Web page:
1. I don’t think that is possible, Merritt. I think kids may grouse about it, but my guess is that they loved having you around.

      I remember all my friends telling me I would cry the first time I brought my oldest to her sitter. I didn’t. And still feel guilty about that. Sigh.


  7. My parents divorced when I was about 7 and that was in 1978, when my mom got a secretarial job… but I had a brother 9 years older, so I would walk the block home from school and he was home about 30 minutes afterwards and handled dinner, sending me to take a bath, etc.

    But having a brother 9 years older meant he left the “nest” when I was about 10 (he got married young) and that’s when the real “latchkey” stuff started. I rode the school bus home, came to our apartment, let a neighbor know I was there.

    Sometimes my mom didn’t get home until 7 or 8 because we lived in a Houston suburb and she worked in the city, lots of traffic. So I made a TV dinner, had chores, did my homework, even did laundry for both of us at the coin-op laundromat within the apartment complex.

    The idea of all that scares me (as a mom of 3) because I really was vulnerable, running around the complex and all. I was a SAHM with my kids except for some part time work at their school so they were still with me… then by the time I was working past school hours the eldest was a teen so they never had to be home alone as little ones. I’m glad.


    1. Don’t you just want to hug your ten year old self and make her a good dinner? I have made respect for single parents. Thank you so much for sharing your story, Sherrilynn. And for reading!


  8. Oh, and I had that haircut too. 😉 A longer version though. It was my Grandma’s idea, my mom didn’t like it, but she was glad after to not have to deal with the daily hair “fight” (I had long, straight, fine hair prone to knotting up).


  9. My mother – bless her heart – also worked in a hospital kitchen for my entire life (she was pregnant with me when she started there and I was pregnant with my 1st child when the hospital closed and she left). Mom started at 6am so she was already gone in the morning when we woke up for school. I was the youngest of three daughters and my sisters were responsible for waking me up in the morning but I was responsible for being prepared and getting out the door in time to catch the bus. I too am a latchkey kid – minus the key since in those days we just left the door open. My mom was the most disciplined person I have ever met; she never called in sick, always kept an immaculate home, dinner was on the table everyday at 5pm, and our school cloths and backpacks were laid out for us every evening. We are talking about the late 70’s, early 80’s and I don’t ever remember feeling ashamed or sad that my mother had to work and not stay home but I was ashamed that my parents we’re divorced and my father abandoned his financial responsibilities thus making it impossible for her not to. What my super mother wasn’t able to do was attend school events, concerts I sang in for holidays, or sporting events that I participated in – she was far too worried about being fired for taking time off to attend these. So what I carried over into my own mom duties was to never miss those extra curricular for my two children, even as a worked full time, earned my degree full time, and completed my internship up to 15-20 hours a week simultaneously. I never was able to keep a clean home or cook a home cooked meal every night but I always felt that those things were secondary. You can definitely see the generational differences in working moms thoughts,attitudes, and actions regarding rearin’ the children in the vastly different ways we did so.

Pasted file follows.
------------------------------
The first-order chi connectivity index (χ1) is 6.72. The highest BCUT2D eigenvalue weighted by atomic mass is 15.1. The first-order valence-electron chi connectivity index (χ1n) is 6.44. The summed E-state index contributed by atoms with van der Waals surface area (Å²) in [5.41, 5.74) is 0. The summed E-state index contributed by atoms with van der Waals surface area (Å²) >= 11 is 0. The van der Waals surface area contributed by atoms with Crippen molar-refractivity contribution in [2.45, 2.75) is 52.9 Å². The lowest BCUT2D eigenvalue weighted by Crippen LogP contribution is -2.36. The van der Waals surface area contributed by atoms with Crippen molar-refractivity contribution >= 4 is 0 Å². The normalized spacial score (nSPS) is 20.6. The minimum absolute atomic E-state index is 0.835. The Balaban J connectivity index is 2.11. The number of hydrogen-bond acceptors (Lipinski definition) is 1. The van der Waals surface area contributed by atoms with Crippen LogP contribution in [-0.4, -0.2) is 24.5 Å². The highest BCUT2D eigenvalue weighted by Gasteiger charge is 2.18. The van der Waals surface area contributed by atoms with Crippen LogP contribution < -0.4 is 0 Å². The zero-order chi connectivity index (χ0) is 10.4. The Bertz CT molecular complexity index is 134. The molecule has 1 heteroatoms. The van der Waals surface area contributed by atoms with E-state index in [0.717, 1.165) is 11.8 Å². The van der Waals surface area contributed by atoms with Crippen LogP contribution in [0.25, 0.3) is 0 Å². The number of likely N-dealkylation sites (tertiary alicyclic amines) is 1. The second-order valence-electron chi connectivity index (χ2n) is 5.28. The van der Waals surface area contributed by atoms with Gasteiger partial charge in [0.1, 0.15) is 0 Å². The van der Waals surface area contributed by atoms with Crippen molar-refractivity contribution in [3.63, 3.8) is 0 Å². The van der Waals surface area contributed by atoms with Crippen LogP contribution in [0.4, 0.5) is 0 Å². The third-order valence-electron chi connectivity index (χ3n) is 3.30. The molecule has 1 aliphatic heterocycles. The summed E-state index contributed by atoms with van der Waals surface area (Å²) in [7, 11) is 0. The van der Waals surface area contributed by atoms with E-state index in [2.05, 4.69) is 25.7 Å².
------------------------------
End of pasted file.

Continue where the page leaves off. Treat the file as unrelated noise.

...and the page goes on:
10. Wow, that just made me bawl. thinking of your mom waving good bye to you…my mom worked after my dad left. i was about 9 or 10 i think. i remember the best summer was when she was unemployed & able to collect, as we had food AND i got to have her home with me. Now, i’m 40, just had my baby last January.. I spent the first year with her. The second year I had my mom watch her while I expanded my existing business (doggie day care). Just put the baby, now 22 months in day care a few days a week to get her out of my hair & have her able to play with some friends. I’m hoping by the time she has memories to fall back on, I will be working less & she will be proud of the business I created to provide for her now & hopefully take over when I retire. Now I want to go home & hug my mom AND my baby girl… thanks for writing this…need to go check my mascara….


  11. The more I read your blog, the more I realize how much we have in common, it’s crazy! I think I have told you some of the things we have in common before, and I swear there’s a ticker that adds every time I read something you write. Anyhoo…
    My mom was my mom & dad. Dad was out of the picture for most of my childhood (which was a good thing). For most of my childhood my mom worked too, and when she couldn’t get me from school one of my grandparents did. Which was very fun since they spoiled me rotten! Looking back I realize I spent a lot of time with my mom, as a child & as an adult – so I don’t have any feelings good or bad about her working. And I totally understand your comment about being able to say things since your mom has died b/c it can’t hurt her feelings. I find myself thinking & saying some things too that if my mom (another Donna who died of cancer) were alive still I would be afraid to even think! I NEVER wanted to hurt my mom’s feelings – that was the worst thing ever in my book.